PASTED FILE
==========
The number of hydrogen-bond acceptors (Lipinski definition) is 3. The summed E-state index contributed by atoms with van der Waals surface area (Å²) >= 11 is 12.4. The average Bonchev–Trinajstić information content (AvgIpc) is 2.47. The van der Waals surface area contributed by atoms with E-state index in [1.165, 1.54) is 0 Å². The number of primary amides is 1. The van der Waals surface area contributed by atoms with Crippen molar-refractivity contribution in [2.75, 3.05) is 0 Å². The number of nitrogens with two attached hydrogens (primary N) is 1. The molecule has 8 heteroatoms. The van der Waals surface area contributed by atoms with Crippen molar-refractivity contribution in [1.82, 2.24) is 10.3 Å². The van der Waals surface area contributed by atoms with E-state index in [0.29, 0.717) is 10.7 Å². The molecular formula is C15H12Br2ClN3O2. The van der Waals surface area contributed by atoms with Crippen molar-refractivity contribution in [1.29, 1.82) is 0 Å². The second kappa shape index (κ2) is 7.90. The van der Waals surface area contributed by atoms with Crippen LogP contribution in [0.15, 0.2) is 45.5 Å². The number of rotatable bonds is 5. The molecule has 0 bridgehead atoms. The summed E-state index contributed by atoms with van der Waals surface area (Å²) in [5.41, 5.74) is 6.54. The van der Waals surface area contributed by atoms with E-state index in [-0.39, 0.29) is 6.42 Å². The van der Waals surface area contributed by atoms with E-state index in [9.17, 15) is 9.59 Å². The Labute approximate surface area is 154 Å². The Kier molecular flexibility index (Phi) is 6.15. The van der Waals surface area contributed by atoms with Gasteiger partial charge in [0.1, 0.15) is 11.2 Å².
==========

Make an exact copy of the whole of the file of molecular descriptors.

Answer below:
The number of hydrogen-bond acceptors (Lipinski definition) is 3. The summed E-state index contributed by atoms with van der Waals surface area (Å²) >= 11 is 12.4. The average Bonchev–Trinajstić information content (AvgIpc) is 2.47. The van der Waals surface area contributed by atoms with E-state index in [1.165, 1.54) is 0 Å². The number of primary amides is 1. The van der Waals surface area contributed by atoms with Crippen molar-refractivity contribution in [2.75, 3.05) is 0 Å². The number of nitrogens with two attached hydrogens (primary N) is 1. The molecule has 8 heteroatoms. The van der Waals surface area contributed by atoms with Crippen molar-refractivity contribution in [1.82, 2.24) is 10.3 Å². The van der Waals surface area contributed by atoms with E-state index in [0.29, 0.717) is 10.7 Å². The molecular formula is C15H12Br2ClN3O2. The van der Waals surface area contributed by atoms with Crippen molar-refractivity contribution in [1.29, 1.82) is 0 Å². The second kappa shape index (κ2) is 7.90. The van der Waals surface area contributed by atoms with Crippen LogP contribution in [0.15, 0.2) is 45.5 Å². The number of rotatable bonds is 5. The molecule has 0 bridgehead atoms. The summed E-state index contributed by atoms with van der Waals surface area (Å²) in [5.41, 5.74) is 6.54. The van der Waals surface area contributed by atoms with E-state index in [-0.39, 0.29) is 6.42 Å². The van der Waals surface area contributed by atoms with E-state index in [9.17, 15) is 9.59 Å². The Labute approximate surface area is 154 Å². The Kier molecular flexibility index (Phi) is 6.15. The van der Waals surface area contributed by atoms with Gasteiger partial charge in [0.1, 0.15) is 11.2 Å².